Product packaging has an incredible impact on our daily lives. Our perceptions of products and the decisions to purchase them are influenced from the structural design to the graphic design used to communicate a compelling story about the product inside. Having spent over 30 years in the packaging industry, we love finding new and different packaging ideas that break the mold and deliver something new, maybe even chancy. Every other week we’ll be examining packaging that catches our eye and sharing our insights with you.
This week’s packaged FINDINGS: Sniffles® Pals
Each year about this time we start to transition from the winter flus to the spring allergies. And with the allergy season comes the sneezing, itchy eyes and runny noses – and the need for an unending supply of facial tissue. With this in mind, I recently spotted a newcomer in the facial tissue category: Sniffles Pals. Sniffles Pals is an animal-themed facial tissue package concept that appears to be targeted to children and/or animal lovers. The surface graphic design is very well done, using bright engaging colors and bold simple designs of a fox, owl, and a frog. Although the designs are lovely, it is also where the packaging concept seems to falter.
The package structure initially seems unique because the ears of the fox and the tufts of the owl have been die cut out of the side panel flaps of the carton and engineered to stand upright. This creates a dimensional extension to the faces of the animals, but the actual perforated carton opening (where you think it should be) seems to be missing. Most consumers have been trained to treat what has become known as an “upright” or vertically oriented carton as just that, with the tall side of the carton standing up and the square, stable panels of the package creating the top and bottom. The package opening is centered in one of the square sides of the package, becoming the top of the package. That way when you pull a tissue from the carton, the weight of the tissue in the carton helps keep the carton upright as you pull a tissue out.
In the case of Sniffles Pals, based on the graphics orientation of the carton, the carton opener location is confused. If the opener is supposed to be on the top of the carton then the location of the faces and features of the animals are positioned on the underside of the package obscuring their features. If you put the face and features of the animal on the top of the package, then the package opening is on the underside or bottom of the carton. In this case, after you open the carton and remove a tissue, it makes it impossible to keep the carton straight because exposed tissue disrupts the ability of the carton to sit up flat. So deductively, it appears that the designer is asking for you to break with all tradition and without aid of instruction, and intuitively use the carton on the horizontal axis instead of the vertical.
OK, assuming that the intent is to lay the carton on its vertical side so you see the face of the animal, it positions the opening of the package on what is now the “back” side of the package, sticking out of what is implied as the animal’s bottom side. This may be OK for the fox and owl that have tails of varying sizes, but it doesn’t work for the frog at all. I have to believe the designers of these packages, while using the side panel folds to create the opportunity for unique die cuts to create enhanced animal features, neglected to consider the years of conditioning consumers have undergone to keep the carton naturally upright. I highly value creativity and I appreciate the effort this firm made to go in a new direction with a facial tissue carton, but I think that the engineering of the carton needs a little further consideration.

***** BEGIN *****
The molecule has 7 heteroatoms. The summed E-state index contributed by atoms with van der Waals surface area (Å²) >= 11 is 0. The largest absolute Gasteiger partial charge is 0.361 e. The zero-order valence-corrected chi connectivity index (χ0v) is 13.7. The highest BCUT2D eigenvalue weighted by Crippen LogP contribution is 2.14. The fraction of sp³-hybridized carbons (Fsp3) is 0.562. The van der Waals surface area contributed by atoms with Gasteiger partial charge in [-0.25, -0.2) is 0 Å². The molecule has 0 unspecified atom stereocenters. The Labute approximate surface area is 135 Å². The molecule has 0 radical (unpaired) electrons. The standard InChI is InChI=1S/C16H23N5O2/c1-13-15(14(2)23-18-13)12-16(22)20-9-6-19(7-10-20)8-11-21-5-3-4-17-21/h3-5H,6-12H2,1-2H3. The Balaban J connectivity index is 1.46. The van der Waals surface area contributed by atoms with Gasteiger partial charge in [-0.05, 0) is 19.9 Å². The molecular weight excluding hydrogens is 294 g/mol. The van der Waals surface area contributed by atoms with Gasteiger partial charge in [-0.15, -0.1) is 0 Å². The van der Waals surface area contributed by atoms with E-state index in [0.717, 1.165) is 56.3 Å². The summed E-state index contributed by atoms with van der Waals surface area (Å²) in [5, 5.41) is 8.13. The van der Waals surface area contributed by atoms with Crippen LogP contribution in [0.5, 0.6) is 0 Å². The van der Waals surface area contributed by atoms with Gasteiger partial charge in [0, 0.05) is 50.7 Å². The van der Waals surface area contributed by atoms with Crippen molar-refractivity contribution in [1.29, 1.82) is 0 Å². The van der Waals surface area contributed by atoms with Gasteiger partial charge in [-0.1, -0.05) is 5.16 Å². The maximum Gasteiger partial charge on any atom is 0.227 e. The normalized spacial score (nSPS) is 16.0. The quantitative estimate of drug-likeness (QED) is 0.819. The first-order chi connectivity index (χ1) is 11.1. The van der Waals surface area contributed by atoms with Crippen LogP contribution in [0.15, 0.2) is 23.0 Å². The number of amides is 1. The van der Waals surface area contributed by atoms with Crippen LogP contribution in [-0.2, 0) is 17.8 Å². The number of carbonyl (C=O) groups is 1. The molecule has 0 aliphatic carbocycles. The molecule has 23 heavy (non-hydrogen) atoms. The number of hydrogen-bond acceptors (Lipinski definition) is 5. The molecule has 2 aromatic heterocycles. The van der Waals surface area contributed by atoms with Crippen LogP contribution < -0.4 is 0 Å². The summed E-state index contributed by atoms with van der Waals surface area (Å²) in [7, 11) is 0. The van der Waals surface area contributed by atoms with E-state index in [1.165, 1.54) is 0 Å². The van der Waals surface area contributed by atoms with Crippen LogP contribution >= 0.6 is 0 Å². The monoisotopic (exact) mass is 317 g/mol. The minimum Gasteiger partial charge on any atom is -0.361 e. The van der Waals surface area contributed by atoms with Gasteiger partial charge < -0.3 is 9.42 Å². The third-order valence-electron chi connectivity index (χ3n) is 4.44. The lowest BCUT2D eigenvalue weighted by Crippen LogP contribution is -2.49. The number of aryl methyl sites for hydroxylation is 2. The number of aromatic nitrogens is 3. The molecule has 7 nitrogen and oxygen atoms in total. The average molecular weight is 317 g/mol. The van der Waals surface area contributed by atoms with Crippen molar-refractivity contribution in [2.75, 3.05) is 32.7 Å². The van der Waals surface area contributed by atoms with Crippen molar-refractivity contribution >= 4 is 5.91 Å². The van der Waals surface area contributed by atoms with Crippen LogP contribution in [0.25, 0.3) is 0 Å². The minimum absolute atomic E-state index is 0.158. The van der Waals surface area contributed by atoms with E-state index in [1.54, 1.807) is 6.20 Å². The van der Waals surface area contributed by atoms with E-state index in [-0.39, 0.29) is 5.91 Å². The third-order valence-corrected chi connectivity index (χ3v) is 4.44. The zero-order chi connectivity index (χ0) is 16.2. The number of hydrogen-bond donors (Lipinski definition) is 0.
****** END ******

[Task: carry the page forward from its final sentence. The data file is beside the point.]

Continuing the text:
I recommend the manufacturer consider one other factor. While the bright and colorful graphics drew my attention to the shelf, the cartons were scattered all over because people were looking for packages where the die cut features had not been bent or folded. The design and engineering teams might want to consider a poly overwrap like the other branded facial tissues, to keep the carton intact until it is in the possession of the consumer. Not only will it offer protection for a unique carton concept, it will provide a means to instruct the consumer on the correct use/orientation of the unwrapped product once the wrapper is removed.
This is a great start from Sniffles® Pals. It is a cute idea, however, I believe the package structure and orientation asks a lot from your typical facial tissue consumer. If this is targeted to children, it is positioned on the top shelves of the store where children cannot see or reach it. As a normal height shopper, I had difficulty extracting three usable cartons from the shelf. I also think they should consider some sort of free standing display to introduce and promote the product before abandoning it to a poorly tended shelf where it gets lost in a sea of competitive cartons.
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